EAD> The Making of the 50 States: Illinois



The Making of the 50 States: Illinois

• Part 2: The Rest of the Story

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The Making of the 50 States
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Part 1: In the Beginning

Illinois was early inhabited by Native Americans, among them the powerful Illini. This word was actually a French mangling of "Hileni" or "Illiniwek" as Illinois. This "name" notwithstanding, the Illini built one of the most powerful confederations the continent ever saw.

The five most populous tribes were the Peoria, Kaskaskia, Tamaroa, Cahokia, and Michigamea. They grew pumpkins, squash, and maize. They got fish from the Illinois River and participated in annual buffalo hunts.

Jacques Marquette and Louis Joliet explored much of the area in 1673. Also entering the picture in the late 17th Century was René-Robert Cavelier, Sieur de La Salle. These explorers built forts and missions throughout what is now Illinois and claimed most of it for France.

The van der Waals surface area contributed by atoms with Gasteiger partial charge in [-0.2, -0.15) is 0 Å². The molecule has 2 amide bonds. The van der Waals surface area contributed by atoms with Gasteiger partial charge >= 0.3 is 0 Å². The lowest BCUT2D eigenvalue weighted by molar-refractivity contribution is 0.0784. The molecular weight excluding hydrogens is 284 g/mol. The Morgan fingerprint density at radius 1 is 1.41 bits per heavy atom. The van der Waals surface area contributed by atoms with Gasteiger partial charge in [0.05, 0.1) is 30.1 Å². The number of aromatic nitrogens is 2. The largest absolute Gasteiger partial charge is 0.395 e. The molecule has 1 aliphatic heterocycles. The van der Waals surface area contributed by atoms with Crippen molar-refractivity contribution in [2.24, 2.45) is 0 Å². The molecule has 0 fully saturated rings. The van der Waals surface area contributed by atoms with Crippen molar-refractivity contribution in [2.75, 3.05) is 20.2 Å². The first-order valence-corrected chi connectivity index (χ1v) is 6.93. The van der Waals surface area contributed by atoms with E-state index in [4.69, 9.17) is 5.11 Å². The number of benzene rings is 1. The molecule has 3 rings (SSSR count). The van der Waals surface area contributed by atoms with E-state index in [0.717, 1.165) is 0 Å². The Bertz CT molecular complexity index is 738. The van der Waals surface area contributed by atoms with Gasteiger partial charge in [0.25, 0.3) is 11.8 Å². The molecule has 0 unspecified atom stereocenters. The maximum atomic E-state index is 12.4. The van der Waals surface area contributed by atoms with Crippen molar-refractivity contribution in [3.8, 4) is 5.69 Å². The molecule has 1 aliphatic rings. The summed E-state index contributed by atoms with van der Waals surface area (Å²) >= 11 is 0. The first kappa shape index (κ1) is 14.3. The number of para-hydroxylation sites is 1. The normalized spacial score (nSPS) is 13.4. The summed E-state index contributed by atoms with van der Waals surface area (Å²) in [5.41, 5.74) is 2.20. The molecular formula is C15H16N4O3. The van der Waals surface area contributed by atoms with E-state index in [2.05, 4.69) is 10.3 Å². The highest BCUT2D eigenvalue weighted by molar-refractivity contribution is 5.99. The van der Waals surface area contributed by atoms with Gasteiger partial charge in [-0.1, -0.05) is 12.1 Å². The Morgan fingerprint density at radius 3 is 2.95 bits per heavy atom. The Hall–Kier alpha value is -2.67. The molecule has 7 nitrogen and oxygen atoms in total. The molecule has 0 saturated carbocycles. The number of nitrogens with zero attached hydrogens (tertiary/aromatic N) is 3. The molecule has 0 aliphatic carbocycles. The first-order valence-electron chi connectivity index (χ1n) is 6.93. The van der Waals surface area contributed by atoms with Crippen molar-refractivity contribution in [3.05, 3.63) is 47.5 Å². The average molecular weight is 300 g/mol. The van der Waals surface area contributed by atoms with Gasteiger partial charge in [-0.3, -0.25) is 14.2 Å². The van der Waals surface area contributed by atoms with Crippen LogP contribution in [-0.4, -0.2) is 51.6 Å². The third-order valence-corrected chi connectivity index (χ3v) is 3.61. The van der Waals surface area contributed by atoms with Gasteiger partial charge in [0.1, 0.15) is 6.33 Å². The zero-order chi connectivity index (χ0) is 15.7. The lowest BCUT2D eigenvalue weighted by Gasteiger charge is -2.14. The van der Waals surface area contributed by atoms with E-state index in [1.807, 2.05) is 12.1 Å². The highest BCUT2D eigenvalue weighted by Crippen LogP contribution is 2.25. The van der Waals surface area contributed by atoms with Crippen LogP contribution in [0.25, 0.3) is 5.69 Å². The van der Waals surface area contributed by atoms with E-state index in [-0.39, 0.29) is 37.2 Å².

In 1712, the Illinois River became the boundary of France's Louisiana Territory.

For many years, the Illini Confederation fought the French. These struggles weakened both sides, making the British victory in the French and Indian War even easier.

After the British victory, the Illinois territory changed hands, from France to Great Britain. In 1771, the people of Illinois met at Kaskaskia and demanded a form of self-government; Great Britain refused, continuing to insist that all officials must be appointed by the British king.

The territory was soon part of battle again, during the Revolutionary War. George Rogers Clark captured Kaskaskia, Cahokia, and Vincennes, all strategic locations. After the American victory in 1783, Virginia claimed Illinois; one year later, the state turned it over to the federal government.

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